Meg was getting stressed around the 19th mile. The course seemed to go on forever along the sea front, runners were looping back and coming up to the 25th mile, so they were looking pretty smug with themselves. 'We'll be there soon' I kept reminding her.
As we approached what we thought was the end of the road, my Garmin lost signal, I had no idea what mile we were at so was gutted to see that the end of the road was actually just a turn on to an even longer loop. "How long till we turn around?" I asked a runner coming the other way, "about a mile" the woman replied. Meg gave her a death stare, a marshal then told us we only had about 500 metres to the end of the road. The marshal had no concept of distance at all as we ran over a mile until we finally approached the turn. I started singing to Meg again to try and boost her spirits - Spice Girls, Frozen, Backstreet Boys... People were staring as I pranced along the seafront.
We've made it...
Holding Meg's hand she raised her arms above her head and we fell in to a hug as we stopped under the finish arch. I've never felt pride like I felt as I cuddled her close to me.
All year round I've not understood why everyone makes such a fuss of me completing the marathons. I've never understood the 'I'm so proud of you' comments that Meg and Mum make, but now I understood. My little sister had completed a full marathon. 26.2 miles. My little sister is a marathon runner.
Our eyes welled up and we held hands as we approached the medal collection point. Watching Meg have her medal hung around her neck filled me with emotion again. This year has been such a blessing to us, it's made us appreciate so much and we've made so many incredible memories along the way.
Meg, you have no idea how proud I am of what you've achieved this year. The fundraising, the training and the support you've given me have been second to none. You are the best friend I could ever ask for and I am so grateful that you've supported me from day one with what was just a crazy idea. I've said it before and I'll say it over and over again, no matter what life throws at us, we'll make it together. Love you always. x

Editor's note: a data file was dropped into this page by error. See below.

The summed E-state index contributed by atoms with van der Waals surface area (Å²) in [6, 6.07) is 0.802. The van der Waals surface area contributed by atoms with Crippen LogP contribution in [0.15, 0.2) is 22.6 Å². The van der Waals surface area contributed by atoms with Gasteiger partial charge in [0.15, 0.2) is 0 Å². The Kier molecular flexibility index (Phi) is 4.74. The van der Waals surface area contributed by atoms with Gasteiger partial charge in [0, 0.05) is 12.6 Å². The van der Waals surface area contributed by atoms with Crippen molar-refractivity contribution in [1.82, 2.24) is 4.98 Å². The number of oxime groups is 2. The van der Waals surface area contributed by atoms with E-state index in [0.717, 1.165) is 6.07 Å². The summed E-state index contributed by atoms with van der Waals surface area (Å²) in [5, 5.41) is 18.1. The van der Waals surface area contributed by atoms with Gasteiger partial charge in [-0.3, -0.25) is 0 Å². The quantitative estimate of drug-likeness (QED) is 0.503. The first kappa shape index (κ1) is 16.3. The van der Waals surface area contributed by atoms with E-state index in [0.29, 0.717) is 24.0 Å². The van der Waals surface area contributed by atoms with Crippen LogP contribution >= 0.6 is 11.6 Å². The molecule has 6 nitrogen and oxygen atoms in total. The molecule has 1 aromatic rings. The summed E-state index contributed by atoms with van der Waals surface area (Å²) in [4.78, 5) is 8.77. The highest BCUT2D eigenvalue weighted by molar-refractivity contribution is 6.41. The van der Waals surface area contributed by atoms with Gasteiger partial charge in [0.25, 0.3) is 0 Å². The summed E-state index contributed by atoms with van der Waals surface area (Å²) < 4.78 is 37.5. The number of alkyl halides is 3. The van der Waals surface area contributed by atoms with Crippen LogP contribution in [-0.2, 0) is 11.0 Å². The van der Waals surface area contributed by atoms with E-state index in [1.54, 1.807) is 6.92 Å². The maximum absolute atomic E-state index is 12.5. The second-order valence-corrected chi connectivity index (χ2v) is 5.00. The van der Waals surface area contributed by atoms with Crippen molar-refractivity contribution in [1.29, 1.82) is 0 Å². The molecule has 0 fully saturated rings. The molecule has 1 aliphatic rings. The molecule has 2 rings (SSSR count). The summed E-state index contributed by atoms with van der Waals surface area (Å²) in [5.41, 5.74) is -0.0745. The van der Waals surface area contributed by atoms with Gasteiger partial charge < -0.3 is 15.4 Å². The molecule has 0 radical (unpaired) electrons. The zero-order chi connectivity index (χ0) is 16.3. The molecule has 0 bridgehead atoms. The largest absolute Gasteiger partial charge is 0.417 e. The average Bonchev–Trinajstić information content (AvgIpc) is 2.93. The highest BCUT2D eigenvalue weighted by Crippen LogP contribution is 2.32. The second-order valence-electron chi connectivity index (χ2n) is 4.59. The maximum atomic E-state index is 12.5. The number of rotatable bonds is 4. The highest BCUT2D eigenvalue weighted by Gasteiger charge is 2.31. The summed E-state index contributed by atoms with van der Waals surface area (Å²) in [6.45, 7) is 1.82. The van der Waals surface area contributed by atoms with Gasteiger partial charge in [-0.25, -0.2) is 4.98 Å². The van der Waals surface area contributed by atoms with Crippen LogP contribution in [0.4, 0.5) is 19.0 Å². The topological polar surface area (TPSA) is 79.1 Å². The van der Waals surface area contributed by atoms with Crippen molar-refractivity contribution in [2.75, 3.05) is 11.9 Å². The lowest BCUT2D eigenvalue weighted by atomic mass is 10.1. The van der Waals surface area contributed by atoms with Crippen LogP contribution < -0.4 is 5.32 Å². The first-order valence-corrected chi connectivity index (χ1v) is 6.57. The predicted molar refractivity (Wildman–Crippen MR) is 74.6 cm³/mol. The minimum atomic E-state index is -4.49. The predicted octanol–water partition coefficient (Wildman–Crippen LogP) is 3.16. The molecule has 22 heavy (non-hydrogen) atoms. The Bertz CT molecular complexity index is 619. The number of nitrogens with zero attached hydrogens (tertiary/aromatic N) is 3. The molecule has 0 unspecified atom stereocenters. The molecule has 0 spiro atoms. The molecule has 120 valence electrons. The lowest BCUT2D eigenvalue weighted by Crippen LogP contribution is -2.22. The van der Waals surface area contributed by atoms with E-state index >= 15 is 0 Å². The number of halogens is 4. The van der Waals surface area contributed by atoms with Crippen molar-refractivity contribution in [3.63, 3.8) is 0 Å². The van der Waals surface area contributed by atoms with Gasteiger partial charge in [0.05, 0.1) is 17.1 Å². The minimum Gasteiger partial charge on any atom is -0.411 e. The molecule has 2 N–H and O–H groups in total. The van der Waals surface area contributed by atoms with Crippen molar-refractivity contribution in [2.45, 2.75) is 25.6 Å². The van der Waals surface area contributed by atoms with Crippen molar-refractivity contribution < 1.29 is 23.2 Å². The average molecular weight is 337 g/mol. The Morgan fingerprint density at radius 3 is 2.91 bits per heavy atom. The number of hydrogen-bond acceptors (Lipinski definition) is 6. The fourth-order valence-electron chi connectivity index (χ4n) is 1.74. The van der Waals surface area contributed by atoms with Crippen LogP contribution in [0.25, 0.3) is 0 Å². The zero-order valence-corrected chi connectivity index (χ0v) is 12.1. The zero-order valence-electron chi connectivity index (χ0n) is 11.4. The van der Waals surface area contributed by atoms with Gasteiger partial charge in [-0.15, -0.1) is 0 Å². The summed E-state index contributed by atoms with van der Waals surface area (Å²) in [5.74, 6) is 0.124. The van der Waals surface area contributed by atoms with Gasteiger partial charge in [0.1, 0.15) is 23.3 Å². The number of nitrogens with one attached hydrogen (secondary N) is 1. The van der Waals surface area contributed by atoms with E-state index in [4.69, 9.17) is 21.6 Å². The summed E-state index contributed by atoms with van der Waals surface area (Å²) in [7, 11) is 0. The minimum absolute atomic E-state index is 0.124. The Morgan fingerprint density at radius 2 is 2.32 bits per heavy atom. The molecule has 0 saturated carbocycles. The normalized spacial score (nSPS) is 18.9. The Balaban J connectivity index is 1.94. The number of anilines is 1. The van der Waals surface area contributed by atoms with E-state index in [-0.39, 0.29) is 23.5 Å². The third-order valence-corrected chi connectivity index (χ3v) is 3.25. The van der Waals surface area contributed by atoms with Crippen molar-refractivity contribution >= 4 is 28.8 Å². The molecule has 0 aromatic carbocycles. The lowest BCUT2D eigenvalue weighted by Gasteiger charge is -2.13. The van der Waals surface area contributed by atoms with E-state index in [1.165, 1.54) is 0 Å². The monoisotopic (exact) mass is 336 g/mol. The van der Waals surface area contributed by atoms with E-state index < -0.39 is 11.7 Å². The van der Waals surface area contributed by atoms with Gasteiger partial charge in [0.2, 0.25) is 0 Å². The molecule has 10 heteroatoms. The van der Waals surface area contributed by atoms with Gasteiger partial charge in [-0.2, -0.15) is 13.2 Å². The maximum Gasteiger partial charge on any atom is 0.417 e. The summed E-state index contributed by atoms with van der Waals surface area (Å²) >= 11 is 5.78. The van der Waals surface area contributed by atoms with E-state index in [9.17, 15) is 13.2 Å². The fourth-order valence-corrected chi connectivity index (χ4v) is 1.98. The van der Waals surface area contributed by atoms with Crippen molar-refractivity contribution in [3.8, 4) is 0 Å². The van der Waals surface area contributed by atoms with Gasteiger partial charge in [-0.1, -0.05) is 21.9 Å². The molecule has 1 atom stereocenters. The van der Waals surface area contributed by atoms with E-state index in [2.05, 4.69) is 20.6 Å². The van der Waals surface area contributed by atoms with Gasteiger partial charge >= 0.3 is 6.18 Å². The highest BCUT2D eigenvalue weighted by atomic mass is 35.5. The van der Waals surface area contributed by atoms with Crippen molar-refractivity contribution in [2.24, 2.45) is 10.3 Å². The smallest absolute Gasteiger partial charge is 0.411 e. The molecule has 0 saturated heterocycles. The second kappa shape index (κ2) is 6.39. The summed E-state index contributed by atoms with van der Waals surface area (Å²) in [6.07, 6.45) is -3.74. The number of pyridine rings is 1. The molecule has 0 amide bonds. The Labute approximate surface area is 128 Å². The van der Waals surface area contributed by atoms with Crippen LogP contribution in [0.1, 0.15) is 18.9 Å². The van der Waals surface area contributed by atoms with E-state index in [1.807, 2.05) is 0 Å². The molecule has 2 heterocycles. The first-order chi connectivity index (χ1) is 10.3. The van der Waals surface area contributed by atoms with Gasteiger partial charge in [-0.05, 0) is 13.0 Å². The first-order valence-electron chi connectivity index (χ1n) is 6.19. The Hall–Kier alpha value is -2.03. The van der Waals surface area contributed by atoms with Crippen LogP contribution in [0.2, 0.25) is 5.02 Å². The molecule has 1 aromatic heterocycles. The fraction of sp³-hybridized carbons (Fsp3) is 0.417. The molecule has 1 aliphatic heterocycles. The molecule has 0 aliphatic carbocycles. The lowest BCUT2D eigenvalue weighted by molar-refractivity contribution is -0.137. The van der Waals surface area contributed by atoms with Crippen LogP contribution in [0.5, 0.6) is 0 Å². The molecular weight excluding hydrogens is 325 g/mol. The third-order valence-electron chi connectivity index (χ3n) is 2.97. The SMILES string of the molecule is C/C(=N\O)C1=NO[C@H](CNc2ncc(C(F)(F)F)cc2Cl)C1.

And so it goes, nine down, three to go.
I see people in life who hate their jobs, they feel they've taken the wrong career path. I see people who are so wrapped up in making their lives seem glamorous online, that they are missing out on making real memories. I go to gigs and see others film the act through their phones, rather than absorbing the moment they're in. I see people pretending that they're happy when really all they want is to laugh more, to travel more and to enjoy life.
So ask yourself, what is it that you enjoy doing? Who do you like being around? Now forget everything else. Do more of what you love. Spend more time with the people who matter most to you. Tell them you love them. Hug them. Seize the day and stop trying to impress everyone else. You get one life, now is the day to live it. Stop waiting until Monday to start a diet. Stop putting off saving for the new car, holiday or your first home. Start living now because you've already wasted so much precious time.
I'm guilty of not doing the above and will be making an effort to do this more - to put my phone down and pay attention to the conversations I'm having, to take more photos but print them rather than putting them on Facebook, to thank people more for helping me, and most importantly to tell the people I care about the most how much they mean to me.
If you've contributed to this year in any way, thank you. You've helped me reinvent myself, you've given me more confidence, you've made me believe that I can, you've shown me that when people work together and really want to make something happen, it will.
Just three marathons to go, I've got this.
Please donate anything you can to Team Run 12, help us to achieve our £25,000 target by clicking here.